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Is It Time for a Business Valuation? What You Need to Know

May 21, 2020

If you own a business, there’s a good chance that you think a business valuation is only for businesses about to sell. But a valuation isn’t just a sticker price for your business — it can give you valuable insights into your competition, your assets, and your income. If a significant portion of your personal wealth is tied up in business, a valuation is a necessity, not an afterthought.

A good rule of thumb is to conduct a full business valuation every twelve months. That sounds like a lot, but a recent, up-to-date business valuation is an incredibly powerful tool for making both short- and long-term decisions. Here’s why.

Knowing Your Worth

Do you know how much your company is worth right now — and not just the market cap? If someone came to you with an offer to buy, out of the blue, would you know if the price were fair? What about the equipment, vehicles, or other assets you might have purchased? How much are they worth now? How much would they cost to replace?

These are all valid questions that you should be prepared to answer at any time, and an annual valuation gives you the hard data to do so. If you have to make decisions going forward about acquiring new assets, getting insurance coverage, or bringing in new investors, you’ll need to know what you’re already working with.

The same goes if you run into hard times. There may come a time when you’re short on cash and need to sell off some of your company’s assets or equity to bridge the gap. Without knowing what your assets are worth, you can’t get a fair price.

Preparing for a Merger or Acquisition

We mentioned this a couple of paragraphs ago, but you never know when someone might make an offer to buy your company. When they do, they’ll want to pay as little as they can. Having a certified, detailed, line-by-line itemization of the value of your company will ensure that you have the negotiating power you need not to be pushed around by unfair offers.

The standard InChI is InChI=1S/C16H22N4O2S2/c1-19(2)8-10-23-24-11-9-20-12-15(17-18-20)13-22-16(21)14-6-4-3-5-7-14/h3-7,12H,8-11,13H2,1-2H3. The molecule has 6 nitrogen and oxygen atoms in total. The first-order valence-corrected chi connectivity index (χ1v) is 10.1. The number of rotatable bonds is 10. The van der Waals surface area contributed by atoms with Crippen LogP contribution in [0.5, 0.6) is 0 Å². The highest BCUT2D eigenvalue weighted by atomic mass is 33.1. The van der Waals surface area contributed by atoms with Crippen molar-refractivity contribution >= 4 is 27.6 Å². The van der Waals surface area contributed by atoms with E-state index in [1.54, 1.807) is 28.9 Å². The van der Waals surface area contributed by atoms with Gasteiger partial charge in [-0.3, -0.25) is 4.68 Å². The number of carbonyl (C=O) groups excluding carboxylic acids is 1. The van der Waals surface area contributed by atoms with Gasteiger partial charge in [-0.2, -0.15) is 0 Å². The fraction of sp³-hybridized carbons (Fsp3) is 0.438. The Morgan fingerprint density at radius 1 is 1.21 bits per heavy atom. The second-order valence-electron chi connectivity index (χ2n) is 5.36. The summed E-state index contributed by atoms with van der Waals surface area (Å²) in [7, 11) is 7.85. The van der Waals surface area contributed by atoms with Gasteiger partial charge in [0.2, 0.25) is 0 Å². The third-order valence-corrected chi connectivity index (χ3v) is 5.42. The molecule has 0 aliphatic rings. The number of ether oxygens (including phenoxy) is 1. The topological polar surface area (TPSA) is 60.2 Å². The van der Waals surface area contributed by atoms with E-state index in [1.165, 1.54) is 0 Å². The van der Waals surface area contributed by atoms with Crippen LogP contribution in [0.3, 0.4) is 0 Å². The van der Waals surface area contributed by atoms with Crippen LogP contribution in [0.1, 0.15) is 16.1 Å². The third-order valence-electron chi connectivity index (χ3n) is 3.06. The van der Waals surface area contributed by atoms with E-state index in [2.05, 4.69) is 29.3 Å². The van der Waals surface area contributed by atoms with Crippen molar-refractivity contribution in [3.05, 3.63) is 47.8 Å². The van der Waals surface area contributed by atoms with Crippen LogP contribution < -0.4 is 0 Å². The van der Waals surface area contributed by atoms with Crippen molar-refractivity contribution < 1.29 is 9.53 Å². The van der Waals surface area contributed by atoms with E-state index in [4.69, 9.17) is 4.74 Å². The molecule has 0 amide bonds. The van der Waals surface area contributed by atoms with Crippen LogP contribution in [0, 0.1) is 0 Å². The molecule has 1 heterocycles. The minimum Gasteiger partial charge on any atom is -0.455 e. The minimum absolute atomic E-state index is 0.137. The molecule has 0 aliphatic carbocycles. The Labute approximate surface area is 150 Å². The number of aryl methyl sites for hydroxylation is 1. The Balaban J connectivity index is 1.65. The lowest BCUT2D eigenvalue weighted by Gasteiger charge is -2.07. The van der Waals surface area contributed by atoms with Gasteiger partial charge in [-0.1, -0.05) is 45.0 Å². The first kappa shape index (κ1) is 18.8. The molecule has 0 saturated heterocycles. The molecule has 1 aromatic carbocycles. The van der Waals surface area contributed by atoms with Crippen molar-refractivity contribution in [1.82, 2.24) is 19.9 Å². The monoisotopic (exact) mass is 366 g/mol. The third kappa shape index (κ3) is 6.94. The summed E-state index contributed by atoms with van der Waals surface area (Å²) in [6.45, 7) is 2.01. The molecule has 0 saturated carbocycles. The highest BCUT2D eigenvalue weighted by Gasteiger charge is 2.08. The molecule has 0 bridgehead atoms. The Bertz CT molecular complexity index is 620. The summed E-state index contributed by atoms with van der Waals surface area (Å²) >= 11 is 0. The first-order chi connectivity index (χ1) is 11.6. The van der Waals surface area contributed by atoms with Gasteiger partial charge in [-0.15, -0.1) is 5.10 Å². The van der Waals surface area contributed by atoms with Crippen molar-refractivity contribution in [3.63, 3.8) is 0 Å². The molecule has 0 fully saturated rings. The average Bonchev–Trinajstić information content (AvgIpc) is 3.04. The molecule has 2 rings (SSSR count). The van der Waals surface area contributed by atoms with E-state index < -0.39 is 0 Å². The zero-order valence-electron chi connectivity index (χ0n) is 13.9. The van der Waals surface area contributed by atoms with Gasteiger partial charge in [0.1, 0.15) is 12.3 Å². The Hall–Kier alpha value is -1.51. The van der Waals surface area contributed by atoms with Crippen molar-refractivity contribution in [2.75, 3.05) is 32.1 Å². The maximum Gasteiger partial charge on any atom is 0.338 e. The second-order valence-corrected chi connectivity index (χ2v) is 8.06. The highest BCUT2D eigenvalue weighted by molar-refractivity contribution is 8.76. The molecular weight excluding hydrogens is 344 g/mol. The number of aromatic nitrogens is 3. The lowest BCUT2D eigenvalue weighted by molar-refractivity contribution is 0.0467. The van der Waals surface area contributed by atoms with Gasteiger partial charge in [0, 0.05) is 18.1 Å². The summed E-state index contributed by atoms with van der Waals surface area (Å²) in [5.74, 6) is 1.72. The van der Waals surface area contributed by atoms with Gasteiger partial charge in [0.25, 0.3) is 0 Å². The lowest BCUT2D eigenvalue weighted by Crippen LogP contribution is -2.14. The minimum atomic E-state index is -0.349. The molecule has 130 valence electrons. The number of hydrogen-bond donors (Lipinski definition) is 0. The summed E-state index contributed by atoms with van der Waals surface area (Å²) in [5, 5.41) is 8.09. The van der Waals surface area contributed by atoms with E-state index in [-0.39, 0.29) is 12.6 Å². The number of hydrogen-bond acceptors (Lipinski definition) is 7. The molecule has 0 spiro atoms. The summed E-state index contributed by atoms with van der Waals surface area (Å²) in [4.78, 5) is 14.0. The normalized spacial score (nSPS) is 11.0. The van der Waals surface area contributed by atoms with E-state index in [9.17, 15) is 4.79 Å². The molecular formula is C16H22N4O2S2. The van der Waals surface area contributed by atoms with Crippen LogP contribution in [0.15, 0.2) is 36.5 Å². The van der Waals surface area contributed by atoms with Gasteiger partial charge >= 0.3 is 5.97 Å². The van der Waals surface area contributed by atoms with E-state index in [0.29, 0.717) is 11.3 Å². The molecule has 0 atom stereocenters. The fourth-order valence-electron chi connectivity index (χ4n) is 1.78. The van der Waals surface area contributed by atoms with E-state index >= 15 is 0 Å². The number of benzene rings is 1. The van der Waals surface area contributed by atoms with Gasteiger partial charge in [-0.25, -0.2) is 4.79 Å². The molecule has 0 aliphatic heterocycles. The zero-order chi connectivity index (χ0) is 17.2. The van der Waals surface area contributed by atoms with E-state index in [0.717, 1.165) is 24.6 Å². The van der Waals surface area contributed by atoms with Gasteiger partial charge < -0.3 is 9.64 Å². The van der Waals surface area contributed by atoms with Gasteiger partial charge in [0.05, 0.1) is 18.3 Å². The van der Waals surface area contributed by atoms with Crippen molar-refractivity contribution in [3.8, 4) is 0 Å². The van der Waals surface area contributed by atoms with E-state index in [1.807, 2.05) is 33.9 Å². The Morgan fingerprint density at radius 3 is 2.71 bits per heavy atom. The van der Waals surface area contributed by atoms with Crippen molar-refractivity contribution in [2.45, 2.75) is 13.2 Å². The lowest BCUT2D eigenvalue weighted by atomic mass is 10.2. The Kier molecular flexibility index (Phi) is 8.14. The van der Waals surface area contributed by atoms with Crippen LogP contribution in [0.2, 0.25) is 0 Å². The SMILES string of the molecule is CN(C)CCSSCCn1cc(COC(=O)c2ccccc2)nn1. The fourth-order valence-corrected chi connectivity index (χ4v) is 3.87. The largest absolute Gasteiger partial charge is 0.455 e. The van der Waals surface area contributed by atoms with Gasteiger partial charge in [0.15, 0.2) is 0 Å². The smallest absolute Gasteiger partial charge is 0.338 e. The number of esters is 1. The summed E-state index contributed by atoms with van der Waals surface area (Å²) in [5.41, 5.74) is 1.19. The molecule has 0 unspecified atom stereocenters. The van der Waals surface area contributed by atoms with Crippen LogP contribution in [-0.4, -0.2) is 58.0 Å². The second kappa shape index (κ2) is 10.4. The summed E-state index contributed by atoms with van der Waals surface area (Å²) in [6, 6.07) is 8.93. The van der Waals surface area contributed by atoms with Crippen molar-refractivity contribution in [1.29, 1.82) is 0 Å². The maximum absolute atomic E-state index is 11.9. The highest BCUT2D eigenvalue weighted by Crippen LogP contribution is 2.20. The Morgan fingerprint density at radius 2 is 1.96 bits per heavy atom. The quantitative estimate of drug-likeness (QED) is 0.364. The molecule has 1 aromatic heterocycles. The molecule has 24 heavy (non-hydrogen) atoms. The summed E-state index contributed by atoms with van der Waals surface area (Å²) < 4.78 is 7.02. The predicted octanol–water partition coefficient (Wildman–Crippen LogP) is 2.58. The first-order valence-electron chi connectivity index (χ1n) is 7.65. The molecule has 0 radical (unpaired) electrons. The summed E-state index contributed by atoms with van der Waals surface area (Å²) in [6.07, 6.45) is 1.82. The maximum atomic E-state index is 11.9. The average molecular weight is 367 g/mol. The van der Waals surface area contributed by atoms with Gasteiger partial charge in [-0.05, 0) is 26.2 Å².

For an extreme cautionary tale about knowing your worth, look no further than tech giant Yahoo. In 1998, Yahoo had a chance to buy Google for $1 million. They turned it down. In 2002, realizing their mistake, they tried to buy Google for $3 billion. Google countered with $5 billion, and Yahoo turned it down again. In 2008, Yahoo had a buyout offer from Microsoft for $40 billion, which — you guessed it — they turned down. Finally, in 2016, Yahoo was sold to Verizon for $4.6 billion.

Obviously, there’s more to that story than simple business valuation, but this is part of what makes annual valuations so helpful — if you can show what your company is actually worth, you can negotiate accordingly.

Planning for the Future

If you don’t have a partnership agreement that addresses what happens in case a partner dies or retires, you should — things happen, and you can’t always see them coming. If the remaining partners are buying out the departing partner’s shares, they’ll need to know what they’re paying. If a deceased partner’s shares are being passed down to inheritors, the IRS will need to know what those shares are worth.

Keeping Detailed Books

We’re sure you’re keeping detailed and accurate finances on your whole business, whether you’re planning to sell or not. But oversights happen, you buy things and forget about them, and money slips through the cracks. Maybe you bought a subscription to a piece of software you don’t use anymore. Maybe you can find the same product cheaper from a different vendor. A full valuation will uncover every aspect of your cash flow so you can determine whether you’re using your money in the best possible way.

This isn’t the same as an audit. An audit is used to determine whether your finances are accurately reported, not to decide whether your money is well spent. Knowing how much you’re spending is one thing, but knowing the right amount to spend is entirely another.

Taking out the Guesswork

Valuation can be expensive — anywhere from thousands to tens of thousands of dollars. But the amount that it can save you in poorly negotiated sales, equity negotiations with investors, insurance premiums, and taxation makes it well worth your while.

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